The Air Force issued a draft request for information to industry for ideas on conventional prompt global strike systems. “The Air Force desires to understand the concepts, architectures, and designs that will provide the capability to strike globally, precisely, and rapidly with conventional kinetic and non-kinetic effects against high-payoff, time-sensitive targets in a single or multi-theater environment,” reads the solicitation, which is posted at the Federal Business Opportunities website. A CPGS could be a long-range ballistic missile that releases a boost-glide vehicle that flies a non-ballistic trajectory to deliver weapons to the target. The industry input will help Air Force officials to prepare “realm-of-the-possible” options for a material development decision in Fiscal 2012 by the Pentagon’s acquisition executive, states the document. The Pentagon has proposed spending approximately $2 billion from Fiscal 2011 through Fiscal 2016 for research and development of CPGS capability.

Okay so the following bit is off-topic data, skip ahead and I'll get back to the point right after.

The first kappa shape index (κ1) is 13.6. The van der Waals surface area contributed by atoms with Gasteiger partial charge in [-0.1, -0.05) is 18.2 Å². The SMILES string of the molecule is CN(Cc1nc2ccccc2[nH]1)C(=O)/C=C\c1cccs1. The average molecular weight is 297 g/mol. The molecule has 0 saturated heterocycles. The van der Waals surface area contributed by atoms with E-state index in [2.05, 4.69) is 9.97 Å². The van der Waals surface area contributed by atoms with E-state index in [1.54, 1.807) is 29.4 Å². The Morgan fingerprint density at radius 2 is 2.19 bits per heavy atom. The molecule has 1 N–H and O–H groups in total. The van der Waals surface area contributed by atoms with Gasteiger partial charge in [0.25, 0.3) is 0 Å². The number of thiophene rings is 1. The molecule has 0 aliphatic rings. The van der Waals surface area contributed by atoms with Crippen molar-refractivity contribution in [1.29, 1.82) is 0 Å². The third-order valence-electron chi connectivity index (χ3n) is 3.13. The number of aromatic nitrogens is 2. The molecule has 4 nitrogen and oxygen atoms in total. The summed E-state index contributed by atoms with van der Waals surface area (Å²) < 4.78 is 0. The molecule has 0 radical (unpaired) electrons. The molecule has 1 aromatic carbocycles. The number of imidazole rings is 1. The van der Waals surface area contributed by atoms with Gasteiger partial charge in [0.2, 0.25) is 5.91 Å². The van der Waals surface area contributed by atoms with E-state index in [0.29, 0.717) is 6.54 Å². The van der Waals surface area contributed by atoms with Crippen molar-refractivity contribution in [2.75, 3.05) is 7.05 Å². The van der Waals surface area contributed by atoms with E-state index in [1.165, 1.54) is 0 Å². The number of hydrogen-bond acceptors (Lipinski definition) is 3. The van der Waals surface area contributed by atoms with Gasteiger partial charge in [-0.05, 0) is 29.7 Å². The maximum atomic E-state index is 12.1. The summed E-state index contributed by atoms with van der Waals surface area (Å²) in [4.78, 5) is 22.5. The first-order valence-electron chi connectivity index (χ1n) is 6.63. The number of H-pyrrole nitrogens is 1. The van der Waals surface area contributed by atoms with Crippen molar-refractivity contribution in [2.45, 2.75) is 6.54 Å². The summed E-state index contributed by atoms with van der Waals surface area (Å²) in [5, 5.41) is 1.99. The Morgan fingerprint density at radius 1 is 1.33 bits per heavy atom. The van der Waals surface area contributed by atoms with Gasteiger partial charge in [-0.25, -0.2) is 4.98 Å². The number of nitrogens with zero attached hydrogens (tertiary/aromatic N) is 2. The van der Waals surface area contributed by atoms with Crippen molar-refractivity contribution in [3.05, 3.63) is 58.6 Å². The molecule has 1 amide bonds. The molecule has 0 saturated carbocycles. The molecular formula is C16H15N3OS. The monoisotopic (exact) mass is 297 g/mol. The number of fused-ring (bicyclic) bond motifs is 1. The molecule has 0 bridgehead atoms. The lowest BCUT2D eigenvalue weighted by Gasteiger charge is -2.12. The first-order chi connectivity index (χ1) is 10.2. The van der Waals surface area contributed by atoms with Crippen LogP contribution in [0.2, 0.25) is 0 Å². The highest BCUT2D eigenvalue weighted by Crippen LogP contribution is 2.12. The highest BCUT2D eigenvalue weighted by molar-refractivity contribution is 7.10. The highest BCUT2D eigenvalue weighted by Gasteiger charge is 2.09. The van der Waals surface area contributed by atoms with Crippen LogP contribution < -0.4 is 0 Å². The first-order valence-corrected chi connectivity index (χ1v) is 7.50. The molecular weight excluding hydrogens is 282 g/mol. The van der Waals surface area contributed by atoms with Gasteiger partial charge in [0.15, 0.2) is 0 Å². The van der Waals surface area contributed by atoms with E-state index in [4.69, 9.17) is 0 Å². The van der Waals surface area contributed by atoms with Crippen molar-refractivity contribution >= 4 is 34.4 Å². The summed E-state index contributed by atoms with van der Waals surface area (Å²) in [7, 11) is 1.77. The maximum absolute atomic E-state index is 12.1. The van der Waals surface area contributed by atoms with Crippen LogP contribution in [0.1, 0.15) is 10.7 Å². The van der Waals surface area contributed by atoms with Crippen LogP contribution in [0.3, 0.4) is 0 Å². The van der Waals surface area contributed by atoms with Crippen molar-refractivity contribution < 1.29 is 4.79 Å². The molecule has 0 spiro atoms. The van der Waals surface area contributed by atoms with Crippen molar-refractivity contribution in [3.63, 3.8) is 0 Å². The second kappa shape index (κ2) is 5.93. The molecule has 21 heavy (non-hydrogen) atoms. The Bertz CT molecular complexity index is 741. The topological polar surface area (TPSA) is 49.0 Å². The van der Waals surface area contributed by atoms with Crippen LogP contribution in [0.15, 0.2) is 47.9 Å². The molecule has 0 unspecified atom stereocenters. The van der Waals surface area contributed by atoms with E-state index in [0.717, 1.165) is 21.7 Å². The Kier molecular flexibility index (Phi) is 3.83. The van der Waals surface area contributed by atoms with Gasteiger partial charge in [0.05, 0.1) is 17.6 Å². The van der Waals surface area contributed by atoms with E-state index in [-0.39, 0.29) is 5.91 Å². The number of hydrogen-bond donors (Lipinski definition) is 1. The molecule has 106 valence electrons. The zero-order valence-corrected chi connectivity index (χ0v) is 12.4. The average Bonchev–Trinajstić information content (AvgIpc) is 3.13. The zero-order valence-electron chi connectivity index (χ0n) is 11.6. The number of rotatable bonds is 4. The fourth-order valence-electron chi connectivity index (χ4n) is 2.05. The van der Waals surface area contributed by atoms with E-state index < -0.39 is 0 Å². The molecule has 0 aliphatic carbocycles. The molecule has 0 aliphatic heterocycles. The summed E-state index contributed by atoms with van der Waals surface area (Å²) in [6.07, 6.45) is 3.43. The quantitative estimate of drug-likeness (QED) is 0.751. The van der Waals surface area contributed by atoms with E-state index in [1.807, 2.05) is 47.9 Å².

While some of the Air Force's newly announced changes will happen quickly, it may take most of Chief of Staff Gen. David W. Allvin's tenure in the job to accomplish the rest, he said in a Brookings Institution event Feb. 28.